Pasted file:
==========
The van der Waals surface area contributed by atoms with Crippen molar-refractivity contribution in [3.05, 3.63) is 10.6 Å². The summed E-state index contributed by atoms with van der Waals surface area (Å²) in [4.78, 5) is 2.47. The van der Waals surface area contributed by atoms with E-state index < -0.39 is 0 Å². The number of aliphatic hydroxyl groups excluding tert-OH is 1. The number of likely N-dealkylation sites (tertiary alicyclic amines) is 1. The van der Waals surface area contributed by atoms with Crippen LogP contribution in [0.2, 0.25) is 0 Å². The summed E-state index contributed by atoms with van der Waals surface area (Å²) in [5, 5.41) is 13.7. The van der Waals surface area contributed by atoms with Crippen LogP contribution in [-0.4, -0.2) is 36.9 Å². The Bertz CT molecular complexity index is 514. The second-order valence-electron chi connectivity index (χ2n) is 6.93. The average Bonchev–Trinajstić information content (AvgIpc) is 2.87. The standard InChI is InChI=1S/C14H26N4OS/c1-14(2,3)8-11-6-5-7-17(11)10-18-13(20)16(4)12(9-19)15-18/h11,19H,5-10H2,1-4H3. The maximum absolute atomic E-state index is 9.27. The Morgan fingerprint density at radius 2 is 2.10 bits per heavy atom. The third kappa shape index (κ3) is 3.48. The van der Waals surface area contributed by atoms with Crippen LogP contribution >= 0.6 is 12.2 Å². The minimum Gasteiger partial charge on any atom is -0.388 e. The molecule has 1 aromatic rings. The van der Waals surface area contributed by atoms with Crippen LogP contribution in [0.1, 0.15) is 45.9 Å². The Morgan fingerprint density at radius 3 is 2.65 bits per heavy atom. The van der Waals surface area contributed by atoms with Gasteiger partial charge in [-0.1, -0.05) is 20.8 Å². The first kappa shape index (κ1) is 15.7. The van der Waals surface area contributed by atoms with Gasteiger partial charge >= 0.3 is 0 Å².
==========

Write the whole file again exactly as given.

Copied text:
The van der Waals surface area contributed by atoms with Crippen molar-refractivity contribution in [3.05, 3.63) is 10.6 Å². The summed E-state index contributed by atoms with van der Waals surface area (Å²) in [4.78, 5) is 2.47. The van der Waals surface area contributed by atoms with E-state index < -0.39 is 0 Å². The number of aliphatic hydroxyl groups excluding tert-OH is 1. The number of likely N-dealkylation sites (tertiary alicyclic amines) is 1. The van der Waals surface area contributed by atoms with Crippen LogP contribution in [0.2, 0.25) is 0 Å². The summed E-state index contributed by atoms with van der Waals surface area (Å²) in [5, 5.41) is 13.7. The van der Waals surface area contributed by atoms with Crippen LogP contribution in [-0.4, -0.2) is 36.9 Å². The Bertz CT molecular complexity index is 514. The second-order valence-electron chi connectivity index (χ2n) is 6.93. The average Bonchev–Trinajstić information content (AvgIpc) is 2.87. The standard InChI is InChI=1S/C14H26N4OS/c1-14(2,3)8-11-6-5-7-17(11)10-18-13(20)16(4)12(9-19)15-18/h11,19H,5-10H2,1-4H3. The maximum absolute atomic E-state index is 9.27. The Morgan fingerprint density at radius 2 is 2.10 bits per heavy atom. The third kappa shape index (κ3) is 3.48. The van der Waals surface area contributed by atoms with Crippen LogP contribution >= 0.6 is 12.2 Å². The minimum Gasteiger partial charge on any atom is -0.388 e. The molecule has 1 aromatic rings. The van der Waals surface area contributed by atoms with Crippen LogP contribution in [0.1, 0.15) is 45.9 Å². The Morgan fingerprint density at radius 3 is 2.65 bits per heavy atom. The van der Waals surface area contributed by atoms with Gasteiger partial charge in [-0.1, -0.05) is 20.8 Å². The first kappa shape index (κ1) is 15.7. The van der Waals surface area contributed by atoms with Gasteiger partial charge >= 0.3 is 0 Å².